Advocacy tips for primary elections


I know it may seem as though the presidential race has dragged on forever already, but really, things are just starting to heat up. There is still over 42% of all Republican National Convention delegates and 46% of all Democratic National Convention delegates to be distributed among the remaining candidates. If you’re a political junkie like me, you’re probably pretty excited about that. You may also be wondering how you and your fellow parents can encourage participation in the primaries. In the post below, I’m going to talk about some of the ways that you can help the people in your community to turn out and vote—in the primaries and in the general election.

Let’s begin by talking for a moment about some of the legal issues involved. Most PTAs are 501(c)(3) nonprofits, meaning that, like other 501(c)(3)s, they are prohibited from engaging in partisan political activities. In practical terms, that means a PTA may not:

  • Endorse a candidate for political office, or in any way support or oppose a candidate or party
  • Make a donation to a candidate or party, or to any organization supporting a candidate or party, whether in cash or in kind
  • Rate or rank candidates on their positions

If that’s at all confusing, I encourage you to take a look at Nonprofit VOTE’s online guide to permissible, nonpartisan voter engagement for 501(c)(3) nonprofits: Nonprofits, Voting and Elections.

What 501(c)(3)s can do is a wide range of unbiased activities, including voter registration, voter education and Get Out The Vote (GOTV).

Voter registration is an excellent way to encourage voter turnout. You may be surprised to hear this, but many people are unaware that you have to update your voter registration when you move (though this isn’t true for voters living in Oregon and California, both of which recently passed Automatic Voter Registration laws). Other people simply miss their state’s voter registration deadline. Both of these issues disproportionately impact young people and low-income earners who rent and move frequently. Missing the registration deadline is so common that, in one 2015 study, researchers estimated that keeping registration open through Election Day in 2012 would have allowed an additional three to four million Americans to register and vote.

When it comes to the nuts and bolts of planning and running a voter registration, Nonprofit VOTE has a number of resources that can help. Start with our Voter Registration Toolkit, and then peruse our factsheets and other materials.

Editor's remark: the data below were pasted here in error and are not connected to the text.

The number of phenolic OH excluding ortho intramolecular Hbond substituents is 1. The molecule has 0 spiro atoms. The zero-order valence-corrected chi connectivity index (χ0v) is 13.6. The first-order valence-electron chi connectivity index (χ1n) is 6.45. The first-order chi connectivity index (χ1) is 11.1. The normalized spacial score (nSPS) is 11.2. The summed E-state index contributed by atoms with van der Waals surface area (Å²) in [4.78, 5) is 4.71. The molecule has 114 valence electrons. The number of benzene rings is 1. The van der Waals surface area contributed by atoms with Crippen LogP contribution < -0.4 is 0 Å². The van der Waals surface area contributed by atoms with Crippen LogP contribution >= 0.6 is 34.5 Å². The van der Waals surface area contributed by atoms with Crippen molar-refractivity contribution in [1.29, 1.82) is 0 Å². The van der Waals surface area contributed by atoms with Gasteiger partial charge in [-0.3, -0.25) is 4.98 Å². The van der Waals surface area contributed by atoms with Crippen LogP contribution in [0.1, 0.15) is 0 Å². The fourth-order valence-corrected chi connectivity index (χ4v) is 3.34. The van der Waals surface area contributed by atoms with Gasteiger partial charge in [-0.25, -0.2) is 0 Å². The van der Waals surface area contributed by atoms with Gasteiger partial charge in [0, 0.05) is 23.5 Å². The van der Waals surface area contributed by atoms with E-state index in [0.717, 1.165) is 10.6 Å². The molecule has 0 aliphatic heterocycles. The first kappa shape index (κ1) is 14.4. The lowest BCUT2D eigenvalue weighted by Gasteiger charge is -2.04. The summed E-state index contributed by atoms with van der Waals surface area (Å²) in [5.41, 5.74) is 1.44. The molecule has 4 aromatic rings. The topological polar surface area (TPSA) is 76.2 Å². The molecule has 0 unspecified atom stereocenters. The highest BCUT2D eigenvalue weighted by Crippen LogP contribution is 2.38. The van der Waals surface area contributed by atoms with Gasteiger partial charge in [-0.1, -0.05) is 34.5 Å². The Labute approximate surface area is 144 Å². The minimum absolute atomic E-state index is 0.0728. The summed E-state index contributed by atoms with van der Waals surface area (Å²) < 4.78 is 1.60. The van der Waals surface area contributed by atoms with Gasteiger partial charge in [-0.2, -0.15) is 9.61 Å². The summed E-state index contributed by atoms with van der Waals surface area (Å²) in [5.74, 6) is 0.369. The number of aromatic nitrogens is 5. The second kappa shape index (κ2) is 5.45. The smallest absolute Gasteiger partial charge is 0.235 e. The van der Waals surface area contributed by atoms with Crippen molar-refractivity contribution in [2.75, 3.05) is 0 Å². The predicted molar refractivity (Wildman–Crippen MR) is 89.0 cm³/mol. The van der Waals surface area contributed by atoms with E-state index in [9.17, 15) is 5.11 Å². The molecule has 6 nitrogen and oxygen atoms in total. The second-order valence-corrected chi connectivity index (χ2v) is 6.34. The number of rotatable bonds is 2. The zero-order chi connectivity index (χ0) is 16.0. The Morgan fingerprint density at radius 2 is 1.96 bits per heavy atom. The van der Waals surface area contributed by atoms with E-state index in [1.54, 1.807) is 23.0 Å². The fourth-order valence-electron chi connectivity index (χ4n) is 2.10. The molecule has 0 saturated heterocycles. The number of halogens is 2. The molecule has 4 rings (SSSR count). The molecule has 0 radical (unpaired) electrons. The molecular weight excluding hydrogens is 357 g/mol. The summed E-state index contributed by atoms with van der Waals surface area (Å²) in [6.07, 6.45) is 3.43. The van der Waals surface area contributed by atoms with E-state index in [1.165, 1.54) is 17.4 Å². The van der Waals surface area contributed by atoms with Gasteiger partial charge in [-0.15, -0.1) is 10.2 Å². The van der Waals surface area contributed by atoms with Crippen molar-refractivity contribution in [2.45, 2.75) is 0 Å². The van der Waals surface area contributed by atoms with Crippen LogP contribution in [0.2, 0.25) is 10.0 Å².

Voter education and GOTV are also great ways to boost turnout. Not only can 501(c)(3) nonprofits educate voters about the process of voting (the date of the election, the time the polls open and close, how to check your voter registration status, find your polling place, see a sample ballot, etc.), but they can also educate voters on the candidates and issues—as long as they do so in a neutral fashion. Recommended activities include creating or distributing a nonpartisan voter guide or candidate questionnaire, hosting a candidate forum, inviting candidates to attend your events or creating a plain language guide to ballot measures. Nonprofit VOTE has factsheets and other materials dealing with each of these activities.

As Election Day approaches, you’ll want to shift your focus from education to mobilization. Consider calling through your phone lists the day before the election and asking people if they need assistance getting to their polling place or simply finding it. Organize rides to the polls. If you have an active group of volunteers, you may want to think about going door to door in your neighborhoods on Election Day. Just remember, when your volunteers are representing your PTA, they must remain strictly nonpartisan.

These are just a few of the way your PTA can make a difference in the upcoming primaries and on November 8. If you’d like to learn more about nonpartisan voter outreach, I encourage you to visit our website or consider attending one of our monthly, free webinars.

Julian Johannesen is Director of Research and Training at Nonprofit VOTE.

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